|Good value, but better model now available
||Time Owned: more than 12 months.
|I purchased mine in 2012. I've gotten lots of use out of it. It has been an outstanding value. As others point out, it makes a fine RF voltmeter, and it also has a very good frequency counter. There's a very accurate and precise hardware counter that counts the pulses of the trigger circuit, good for precise frequency measurements of transmitters and such. The automatic "measure" function is less precise for frequency measurements, basically measuring the waveform on the display.|
As a storage scope, this will record and store a million samples for a one-shot event, allowing you to pan and zoom through the recorded waveform after the fact. I've used this to reverse-engineer digital communications protocols between devices. It's also handy for checking start-up behavior of power supplies and such.
As much as I've enjoyed mine, it's probably not the best value anymore. These days, I'd probably spring for the Rigol DS1054Z, a new model, with four channels, intensity graded "analog-like" display, bigger screen that has higher resolution, and more memory for storing longer waveforms. The 1054Z is only slightly more expensive than the 1052E (actually, it is currently selling for the same price as I paid for my 1052E, but the 1052E price has been reduced in the intervening years).
|Fantastic value for money
||Time Owned: 0 to 3 months.
|This RIGOL is not only a great oscilloscope, but the "measure" function also makes it an AF and RF millivoltmeter plus a frequency counter, and all this at a very, very affordable price. |
The build quality seems quite OK, the case and the controls feel sturdy enough. It was hard to say goodbye to my good old TEK 453A, but this RIGOL has now taken over its place on my workbench for good.
It took me a while to get used to the menu structure which is sometimes confusing, but generally operating the RIGIOL is a pleasure, particularly the "auto"-function. No fidling of a multitude of knobs to get the signal displayed on the screen correctly: the RIGOL does it for you in a few seconds, for both channels.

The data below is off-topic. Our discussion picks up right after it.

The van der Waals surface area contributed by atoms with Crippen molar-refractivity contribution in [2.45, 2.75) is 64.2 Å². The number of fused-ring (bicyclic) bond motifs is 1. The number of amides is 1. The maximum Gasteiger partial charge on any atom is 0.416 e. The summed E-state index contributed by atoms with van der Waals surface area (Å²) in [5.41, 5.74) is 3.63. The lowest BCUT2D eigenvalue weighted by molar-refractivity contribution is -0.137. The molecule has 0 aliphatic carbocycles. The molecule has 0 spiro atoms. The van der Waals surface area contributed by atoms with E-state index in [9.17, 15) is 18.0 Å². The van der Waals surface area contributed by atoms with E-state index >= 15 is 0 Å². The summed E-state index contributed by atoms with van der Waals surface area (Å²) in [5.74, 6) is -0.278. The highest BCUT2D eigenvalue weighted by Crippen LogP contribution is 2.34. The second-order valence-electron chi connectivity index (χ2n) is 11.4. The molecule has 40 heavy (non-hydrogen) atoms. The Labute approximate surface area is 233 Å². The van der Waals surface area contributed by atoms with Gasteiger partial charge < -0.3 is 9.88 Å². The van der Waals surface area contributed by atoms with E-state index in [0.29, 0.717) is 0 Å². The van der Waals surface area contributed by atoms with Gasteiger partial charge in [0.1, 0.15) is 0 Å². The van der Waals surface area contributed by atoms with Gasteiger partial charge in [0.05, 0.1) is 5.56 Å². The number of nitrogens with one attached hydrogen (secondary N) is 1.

The only thing that disturbs me is the fan noise. The scope hardly gets hot, so why let the fan blow at hurricane speed all the time? It would be great if it were temperature controlled. Even though, I give it a well deserved five.
|Great Digital Storage Scope at a Breakthrough Price
||Time Owned: 0 to 3 months.
|In my opinion, this is a price-performance breakthrough in test equipment. If you're used to traditional analog scopes (as I am), it will take a little getting-used-to, but it's worth the effort. |
You get a dual-channel digital scope with a 50 MHz bandwidth and a full 1 GHz sampling rate that truly supports that bandwidth. Besides being a fine scope for traditional use, its "math" capabilities make it a fine voltmeter (true RMS), frequency counter, and transient analyzer. It even does some limited spectrum analysis via a Fast Fourier Transform algorithm. You can also dump the memory or screen image to a PC, which makes it a great teaching tool.
My current favorite function is the "Auto" button. Just give it a signal (or two) and it will automatically scale the voltage level and set the sweep speed to display several cycles of the waveform(s). You can then iterate from there depending on what you want. I expect all digital storage scopes may have this feature -- it's essential on an instrument with so many possible "soft" settings. Nonetheless it's a real pleasure to use -- a kind of "home page" to return to when you're having trouble.
This scope is already the most-used piece of test gear in my ham shack "lab". I may donate away most of my older, clunkier, 70's and 80's era analog scopes. This Rigol is about the size of a lunchbox and weighs only a few pounds. The price includes two good probes. It's AC only though -- no battery operation.
One downside -- the manual that comes with it is *really* sparse, and there are many multi-function and "soft" buttons to learn to use. This is no problem for most hams, who like to tinker and learn through experience anyway.
Rigol is evidently a Chinese company, and I was concerned there might be quality issues given the very low price, but so far it works perfectly. And as I understand it, Rigol makes gear for sale by Agilent (formerly HP), which sells first-quality stuff.
One other small "downer": traditional analog scopes with modest bandwidth produce a bright hairline-thin trace that I love to see. It's what I'm used to after being a "lab rat" for over 40 years. Because this scope has an LCD screen, there is a +/- 1 pixel "quantizing noise" on the display even for very stable, low-noise repetitive waveforms. The slightly "warbling" display was disconcerting at first, but no real handicap. And I can always halt the sampling and see a stable record of a waveform at any time.
Note the "1052" model number in the heading above should actually be 1052E. There are many other more expensive Rigol models with additional capabilities. Maybe this is a loss-leader for Rigol(?).
If enough hams buy this scope, I'd be interesting in starting a blog about it to swap experiences, tips, etc.